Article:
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NY Times Article (South Beach)

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  • Sobe Feb 11, 2007 07:37 AM
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http://travel.nytimes.com/2007/02/11/...

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  1. Probably belongs on the media board, unless Sobe or others care to comment on it.

    Having spent some time in Miami Beach after Hurricane Andrew -- while doing some work for the Sheraton Bal Harbour -- I witnessed the early wild and wooly growth of the district.

    I tend to agee with the NYT author that it has helped Miami to become a true food town. The SoBe restaurants and the Food & Wine event powered up the city's place among food meccas.

    Bob

    1. Interesting article. I tried to find a copy of Setei's menu online but couldn't. I am really curious to see it. Does anyone have a link?

      1. It doesn't appear on their home website. Your spelling is of by a letter. This link give an idea of waht's on the menu.

        www.sun-sentinel.com/features/food/sf...

        Bob

        1 Reply
        1. re: Bob Mervine

          Thanks Bob, but when I googled it I did spell Setai correctly and I did find a good amount of info, including the website, but no menu. : (

        2. I had drinks at the bar a month or so ago and took a peek, but can't recall the details of any dish because I was too astonished by the prices. Here's another review that gives some details:

          http://www.miaminewtimes.com/2005-09-...

          Sorry to hear the new Bouley place get panned. There have been mixed reviews here as well.

          1. ha hahm, spent last weekend in SoBe and dining is all about the scene. it's all about the view, whether natural or man-made, if you catch my drift.

            if your focus is food, you'll go to Sardinia & Enoteca or Jope's Stone Crab. Hell, even the Forge. Social, Table 8, Prime 112, the Setai, Karu & Y - scene- or concept-driven. Bouley? not unless you're 50+. Michy? no one except for the neiborhood locals goes there as it's off the main drag (aka Collins Ave) Azul at Mandarin Oriental? glory days are over.

            having eaten at most places Bittman wrote about, ugh, not sure what i'd recommend - perhaps Sardinia-one of the two places i didn't eat at? it just sounds...honest... no tricked-out bar snacks masquerading as dinner. (the other is Bouley - i live in NYC and have visited quite a few times in the past few years)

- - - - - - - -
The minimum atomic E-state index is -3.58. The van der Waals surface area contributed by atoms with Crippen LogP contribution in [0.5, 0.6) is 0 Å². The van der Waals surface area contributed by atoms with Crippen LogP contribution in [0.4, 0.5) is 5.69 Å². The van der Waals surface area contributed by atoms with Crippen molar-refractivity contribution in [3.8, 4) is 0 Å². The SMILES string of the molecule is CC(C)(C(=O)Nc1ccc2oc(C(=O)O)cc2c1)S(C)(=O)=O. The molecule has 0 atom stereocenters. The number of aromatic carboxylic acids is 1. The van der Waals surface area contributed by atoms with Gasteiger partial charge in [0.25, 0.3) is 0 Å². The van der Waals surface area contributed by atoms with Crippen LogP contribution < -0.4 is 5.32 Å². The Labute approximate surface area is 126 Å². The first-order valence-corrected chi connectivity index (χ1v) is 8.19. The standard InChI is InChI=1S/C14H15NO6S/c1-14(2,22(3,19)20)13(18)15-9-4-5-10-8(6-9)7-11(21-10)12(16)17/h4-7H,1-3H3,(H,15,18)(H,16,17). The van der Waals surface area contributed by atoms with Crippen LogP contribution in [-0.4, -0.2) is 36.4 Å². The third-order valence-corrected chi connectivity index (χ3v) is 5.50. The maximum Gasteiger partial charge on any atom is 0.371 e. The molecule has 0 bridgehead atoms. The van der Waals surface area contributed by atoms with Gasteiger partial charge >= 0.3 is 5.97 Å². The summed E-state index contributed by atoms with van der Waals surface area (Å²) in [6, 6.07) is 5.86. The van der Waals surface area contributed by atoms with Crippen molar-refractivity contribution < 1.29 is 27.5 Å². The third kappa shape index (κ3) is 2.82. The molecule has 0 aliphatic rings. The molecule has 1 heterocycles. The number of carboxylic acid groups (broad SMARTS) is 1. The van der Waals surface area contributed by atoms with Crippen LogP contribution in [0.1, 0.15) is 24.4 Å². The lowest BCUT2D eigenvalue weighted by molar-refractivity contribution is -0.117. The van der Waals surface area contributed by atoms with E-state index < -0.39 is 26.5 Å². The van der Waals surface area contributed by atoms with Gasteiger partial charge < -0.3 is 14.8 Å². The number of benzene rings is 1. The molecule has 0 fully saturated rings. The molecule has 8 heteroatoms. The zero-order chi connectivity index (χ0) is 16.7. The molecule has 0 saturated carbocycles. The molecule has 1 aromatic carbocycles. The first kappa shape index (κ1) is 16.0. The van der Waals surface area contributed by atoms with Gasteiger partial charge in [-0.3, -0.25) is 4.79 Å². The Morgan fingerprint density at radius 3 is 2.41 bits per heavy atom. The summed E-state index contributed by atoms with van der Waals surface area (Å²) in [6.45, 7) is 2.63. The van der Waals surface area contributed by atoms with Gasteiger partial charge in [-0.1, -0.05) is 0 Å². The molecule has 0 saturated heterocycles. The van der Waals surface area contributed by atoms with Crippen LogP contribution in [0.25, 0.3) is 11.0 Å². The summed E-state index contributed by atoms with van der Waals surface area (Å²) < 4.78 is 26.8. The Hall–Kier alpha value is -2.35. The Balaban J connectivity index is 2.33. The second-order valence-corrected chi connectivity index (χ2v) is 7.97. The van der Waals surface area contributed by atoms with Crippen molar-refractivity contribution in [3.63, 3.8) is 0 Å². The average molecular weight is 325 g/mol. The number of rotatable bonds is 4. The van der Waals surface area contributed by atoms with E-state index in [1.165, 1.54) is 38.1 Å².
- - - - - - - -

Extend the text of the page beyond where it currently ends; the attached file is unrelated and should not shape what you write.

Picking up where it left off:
i swear, you can't swing a cat w/o hitting kobe sliders (or any sliders) or burrata

            you know, i started thinking a view and ability to eat outside Jan-March is not such a bad thing and can (almost) make up for the food...

            1. Nux - while SoBe in particular is mostly about the scene (yes, often silicone-enhanced), I'm not sure that's a completely fair or complete assessment of the local dining universe. They are few and far between but there are places that are genuinely about the food. I'd put Talula and Mark's on South Beach in that category, as well as Timo further north in Sunny Isles, places which don't get a ton of attention but which crank out high quality interesting food night in, night out.

              Michy's frankly (and much to my chagrin) is far from a neighborhood place and is a big draw due to national press. Very much a bummer for me, since it is 5 minutes from my house but you can never get in without a reservation (we will sometimes try to squeeze in early or at the bar though). Azul has not been the same since Michelle Bernstein left (and later started Michy's). From what I've heard Sardinia is already becoming a victim of its own success -- too bad I still haven't gotten there.

              "Can't hit a cat ..." -- I agree this is a valid complaint, there's not much original going at most places; if I see one more tuna tartare with potato crisps... But in fairness, you see the same thing happen in many other communities too, where a dish shows up and then suddenly everyone's doing it.